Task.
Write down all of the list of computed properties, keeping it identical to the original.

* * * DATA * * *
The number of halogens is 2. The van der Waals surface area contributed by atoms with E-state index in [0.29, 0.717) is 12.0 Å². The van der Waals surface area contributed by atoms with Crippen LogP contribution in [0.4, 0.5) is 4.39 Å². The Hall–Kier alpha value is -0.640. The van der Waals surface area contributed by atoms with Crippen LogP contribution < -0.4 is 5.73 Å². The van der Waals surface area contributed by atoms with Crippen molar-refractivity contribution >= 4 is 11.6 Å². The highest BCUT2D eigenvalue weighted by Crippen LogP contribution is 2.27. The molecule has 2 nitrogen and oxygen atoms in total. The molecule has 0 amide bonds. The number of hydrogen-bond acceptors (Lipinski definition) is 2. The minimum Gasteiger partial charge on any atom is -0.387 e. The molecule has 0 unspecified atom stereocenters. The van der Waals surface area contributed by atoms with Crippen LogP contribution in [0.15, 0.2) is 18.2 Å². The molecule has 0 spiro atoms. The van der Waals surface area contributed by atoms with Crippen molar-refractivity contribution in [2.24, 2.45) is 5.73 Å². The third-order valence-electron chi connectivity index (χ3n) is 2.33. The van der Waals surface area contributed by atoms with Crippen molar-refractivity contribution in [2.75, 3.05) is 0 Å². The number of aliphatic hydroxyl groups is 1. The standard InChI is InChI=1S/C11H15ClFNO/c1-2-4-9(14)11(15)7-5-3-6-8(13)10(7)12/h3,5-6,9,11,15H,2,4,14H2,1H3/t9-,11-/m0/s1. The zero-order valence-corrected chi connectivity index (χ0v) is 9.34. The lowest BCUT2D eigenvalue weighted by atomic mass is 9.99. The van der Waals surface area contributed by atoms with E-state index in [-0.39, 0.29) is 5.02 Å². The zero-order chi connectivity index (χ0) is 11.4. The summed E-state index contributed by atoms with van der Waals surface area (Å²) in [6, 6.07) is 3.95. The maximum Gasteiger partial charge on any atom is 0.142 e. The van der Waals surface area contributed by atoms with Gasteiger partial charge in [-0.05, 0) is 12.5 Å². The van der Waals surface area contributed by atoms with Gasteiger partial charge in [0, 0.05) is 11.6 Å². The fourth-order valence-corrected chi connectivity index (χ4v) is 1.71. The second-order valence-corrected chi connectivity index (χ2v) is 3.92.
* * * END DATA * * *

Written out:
The number of halogens is 2. The van der Waals surface area contributed by atoms with E-state index in [0.29, 0.717) is 12.0 Å². The van der Waals surface area contributed by atoms with Crippen LogP contribution in [0.4, 0.5) is 4.39 Å². The Hall–Kier alpha value is -0.640. The van der Waals surface area contributed by atoms with Crippen LogP contribution < -0.4 is 5.73 Å². The van der Waals surface area contributed by atoms with Crippen molar-refractivity contribution >= 4 is 11.6 Å². The highest BCUT2D eigenvalue weighted by Crippen LogP contribution is 2.27. The molecule has 2 nitrogen and oxygen atoms in total. The molecule has 0 amide bonds. The number of hydrogen-bond acceptors (Lipinski definition) is 2. The minimum Gasteiger partial charge on any atom is -0.387 e. The molecule has 0 unspecified atom stereocenters. The van der Waals surface area contributed by atoms with Crippen LogP contribution in [0.15, 0.2) is 18.2 Å². The molecule has 0 spiro atoms. The van der Waals surface area contributed by atoms with Crippen molar-refractivity contribution in [2.24, 2.45) is 5.73 Å². The third-order valence-electron chi connectivity index (χ3n) is 2.33. The van der Waals surface area contributed by atoms with Crippen molar-refractivity contribution in [2.75, 3.05) is 0 Å². The number of aliphatic hydroxyl groups is 1. The standard InChI is InChI=1S/C11H15ClFNO/c1-2-4-9(14)11(15)7-5-3-6-8(13)10(7)12/h3,5-6,9,11,15H,2,4,14H2,1H3/t9-,11-/m0/s1. The zero-order valence-corrected chi connectivity index (χ0v) is 9.34. The lowest BCUT2D eigenvalue weighted by atomic mass is 9.99. The van der Waals surface area contributed by atoms with E-state index in [-0.39, 0.29) is 5.02 Å². The zero-order chi connectivity index (χ0) is 11.4. The summed E-state index contributed by atoms with van der Waals surface area (Å²) in [6, 6.07) is 3.95. The maximum Gasteiger partial charge on any atom is 0.142 e. The van der Waals surface area contributed by atoms with Gasteiger partial charge in [-0.05, 0) is 12.5 Å². The van der Waals surface area contributed by atoms with Gasteiger partial charge in [0, 0.05) is 11.6 Å². The fourth-order valence-corrected chi connectivity index (χ4v) is 1.71. The second-order valence-corrected chi connectivity index (χ2v) is 3.92.